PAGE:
SPA urges government to maintain local content quotas

23 March, 2020 by Jackie Keast

Hoodlum’s ‘Five Bedrooms’ is among the local dramas to have halted production. 

As the industry grapples with the impact of coronavirus, Screen Producers Australia (SPA) has called on the Federal Government to keep commercial broadcasters’ local content obligations in place.

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With most current local TV production halted or postponed, there is the potential for commercial networks to breach annual content quotas as they currently stand. The Sydney Morning Herald reported today that government is therefore considering the prospect of temporarily relieving networks from content regulation, as well as spectrum fees.

However, SPA has rejected such a cut to quotas, arguing that the potential for broadcasters to “cold stop” commissioning  will further strangle the production sector. The organisation today released early findings of a survey that suggest the industry is already looking to take a more than $2 billion hit.

“Producers are acutely aware of the interruptions that COVID-19 will cause to the delivery of new Australian content to broadcasters. Producers are confronting the devastating impacts of project shutdowns right across the industry at present, with over 60 affected productions, and the likely consequence of complete business failures with extensive job losses,” said SPA CEO Matthew Deaner.

“However, any government response that involves reductions to annual content quotas would be excessive and deal a hammer blow to a production sector already on its knees.”

Rather than scrapping obligations, SPA has suggested the focus should be on managing the impact of the delay of content. It argues government should allow broadcasters to defer near-term quota obligations over the coming years – allowing broadcasters flexibility to average out obligations without reducing the quantity of content commissioned.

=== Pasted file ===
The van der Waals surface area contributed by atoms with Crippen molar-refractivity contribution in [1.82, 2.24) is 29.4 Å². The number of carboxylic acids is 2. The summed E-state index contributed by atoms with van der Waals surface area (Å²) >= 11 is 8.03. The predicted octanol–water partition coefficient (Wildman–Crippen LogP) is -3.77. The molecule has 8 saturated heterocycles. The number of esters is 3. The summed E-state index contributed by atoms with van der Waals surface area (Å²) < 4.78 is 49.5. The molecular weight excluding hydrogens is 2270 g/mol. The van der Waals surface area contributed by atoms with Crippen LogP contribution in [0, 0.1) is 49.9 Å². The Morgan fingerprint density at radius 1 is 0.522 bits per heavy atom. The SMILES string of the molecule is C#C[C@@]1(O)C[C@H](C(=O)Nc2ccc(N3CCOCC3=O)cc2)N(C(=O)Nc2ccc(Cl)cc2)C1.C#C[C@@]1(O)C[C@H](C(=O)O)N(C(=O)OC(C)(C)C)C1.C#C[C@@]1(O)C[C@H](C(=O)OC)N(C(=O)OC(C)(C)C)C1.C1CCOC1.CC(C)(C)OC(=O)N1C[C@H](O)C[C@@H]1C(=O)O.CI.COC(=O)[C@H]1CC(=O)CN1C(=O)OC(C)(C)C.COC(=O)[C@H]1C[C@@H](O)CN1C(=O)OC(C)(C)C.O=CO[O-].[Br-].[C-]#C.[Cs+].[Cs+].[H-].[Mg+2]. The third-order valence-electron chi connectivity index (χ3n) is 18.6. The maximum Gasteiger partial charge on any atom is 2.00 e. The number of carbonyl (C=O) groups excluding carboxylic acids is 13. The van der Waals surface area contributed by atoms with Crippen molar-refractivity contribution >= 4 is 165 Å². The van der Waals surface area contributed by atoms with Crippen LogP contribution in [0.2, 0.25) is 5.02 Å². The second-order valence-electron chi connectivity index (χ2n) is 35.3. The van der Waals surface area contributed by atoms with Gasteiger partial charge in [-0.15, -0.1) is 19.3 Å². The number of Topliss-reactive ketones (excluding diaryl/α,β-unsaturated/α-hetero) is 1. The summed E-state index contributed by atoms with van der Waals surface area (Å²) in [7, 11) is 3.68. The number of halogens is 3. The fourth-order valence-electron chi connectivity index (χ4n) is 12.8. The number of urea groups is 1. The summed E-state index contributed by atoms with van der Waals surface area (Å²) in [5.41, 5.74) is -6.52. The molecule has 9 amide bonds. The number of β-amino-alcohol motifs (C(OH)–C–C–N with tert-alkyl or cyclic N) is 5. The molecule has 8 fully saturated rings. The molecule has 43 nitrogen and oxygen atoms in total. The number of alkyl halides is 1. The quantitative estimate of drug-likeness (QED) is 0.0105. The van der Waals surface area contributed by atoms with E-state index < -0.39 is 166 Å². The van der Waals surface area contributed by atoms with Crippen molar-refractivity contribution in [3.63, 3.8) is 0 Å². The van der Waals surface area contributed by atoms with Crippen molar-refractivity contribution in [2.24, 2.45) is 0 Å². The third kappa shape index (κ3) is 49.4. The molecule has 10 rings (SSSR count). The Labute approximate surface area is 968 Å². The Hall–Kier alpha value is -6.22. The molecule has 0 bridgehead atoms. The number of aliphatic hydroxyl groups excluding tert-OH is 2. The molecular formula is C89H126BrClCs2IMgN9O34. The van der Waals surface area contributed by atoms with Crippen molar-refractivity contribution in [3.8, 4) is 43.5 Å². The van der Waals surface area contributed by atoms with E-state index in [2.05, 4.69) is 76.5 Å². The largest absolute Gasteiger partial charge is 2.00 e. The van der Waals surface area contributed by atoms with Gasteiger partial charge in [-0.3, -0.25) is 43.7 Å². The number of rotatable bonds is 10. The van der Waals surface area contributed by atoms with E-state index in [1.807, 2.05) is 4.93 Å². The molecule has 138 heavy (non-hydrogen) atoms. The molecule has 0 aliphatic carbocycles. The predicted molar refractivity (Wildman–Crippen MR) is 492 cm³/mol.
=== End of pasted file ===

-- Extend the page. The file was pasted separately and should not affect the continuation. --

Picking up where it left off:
“Crucially, this would ensure the return of demand into the production sector when the current crisis has eased. In order to return to health, the production sector will need a ‘heart start’ when production activity is able to resume. Importantly, we can also expect consumers to be hungry for relevant, locally produced content at this time, as we have already seen a spike in viewership numbers across commercial networks and subscription television as Australians begin to self-isolate and work from home,” said Deaner.

SPA reports it has also put a range of proposed measures to government to help keep production businesses afloat until they can resume operations. These include activity from screen agencies to help keep businesses active through shutdowns, as well as proposals which will stimulate demand and facilitate the resumption of activity in the recovery phase.

 

 

 

 

 

 

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